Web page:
Foothills Resident: Our HOA is in Trouble
Reprinted from The Ahwatukee Foothills New, August 28, 2019
This is an open letter to all the Members of the Foothills Community Association.
Neighbors, our HOA is in trouble.
I have been a resident of Ahwatukee since 2003. Like many of you, I paid little attention to the affairs of our HOA, the Foothills Community Association (FCA). In the past few months, I have been shaken out of my apathy by a series of troubling events, and I have come to the realization that the FCA has deep-seated problems. I have been working with a team of concerned homeowners on an initiative intended to deal with these problems and to strengthen our HOA.
One critical problem is that the FCA has no procurement policy. It has no rules in place to ensure that the nearly $2 million dollars of our dues it collects every year are spent wisely. Our Board of Directors has free rein to award contracts without competitive bids and without any regard to industry ‘best practices’ designed to prevent waste, fraud and abuse.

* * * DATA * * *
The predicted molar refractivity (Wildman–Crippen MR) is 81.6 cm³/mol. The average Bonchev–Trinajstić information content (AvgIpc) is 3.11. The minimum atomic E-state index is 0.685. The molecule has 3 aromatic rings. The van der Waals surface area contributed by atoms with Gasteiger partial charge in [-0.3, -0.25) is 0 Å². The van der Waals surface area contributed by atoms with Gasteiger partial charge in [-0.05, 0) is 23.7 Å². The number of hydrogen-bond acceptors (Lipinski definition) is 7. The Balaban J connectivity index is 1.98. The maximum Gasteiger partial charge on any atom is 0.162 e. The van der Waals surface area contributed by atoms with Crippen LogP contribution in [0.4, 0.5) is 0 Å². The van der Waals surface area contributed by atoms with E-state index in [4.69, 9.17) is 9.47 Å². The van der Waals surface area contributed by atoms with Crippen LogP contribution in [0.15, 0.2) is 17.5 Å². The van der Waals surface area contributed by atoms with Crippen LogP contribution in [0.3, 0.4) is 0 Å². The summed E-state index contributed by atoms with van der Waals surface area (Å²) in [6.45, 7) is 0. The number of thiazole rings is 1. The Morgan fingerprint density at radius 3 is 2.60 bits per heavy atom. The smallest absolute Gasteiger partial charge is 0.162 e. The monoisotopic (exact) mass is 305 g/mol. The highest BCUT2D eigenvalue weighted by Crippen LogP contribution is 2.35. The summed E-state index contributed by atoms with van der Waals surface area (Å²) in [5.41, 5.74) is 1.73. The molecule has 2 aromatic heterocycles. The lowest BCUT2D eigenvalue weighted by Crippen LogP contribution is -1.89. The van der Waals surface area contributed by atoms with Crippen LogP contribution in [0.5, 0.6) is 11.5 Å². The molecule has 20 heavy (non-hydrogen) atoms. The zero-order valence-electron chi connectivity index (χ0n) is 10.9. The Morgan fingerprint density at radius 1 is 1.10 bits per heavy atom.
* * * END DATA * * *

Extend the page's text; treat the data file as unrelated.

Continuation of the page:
Then there is the Board itself.
In May there was an effort to recall its President, Bill Fautsch, and two other members whom the Board had handpicked. After more than a decade on the Board, Fautsch was able to muster only 3% of the FCA’s homeowners (143 to be precise) to vote to retain him. It was only because of his association with two corporate members who control large blocks of votes that was he able to keep his seat.
What can be done about this? The team I am working with will soon be circulating a petition to FCA members proposing a specific package of reforms to the FCA’s Bylaws. We believe the reforms will be a crucial first step in addressing our HOA’s problems.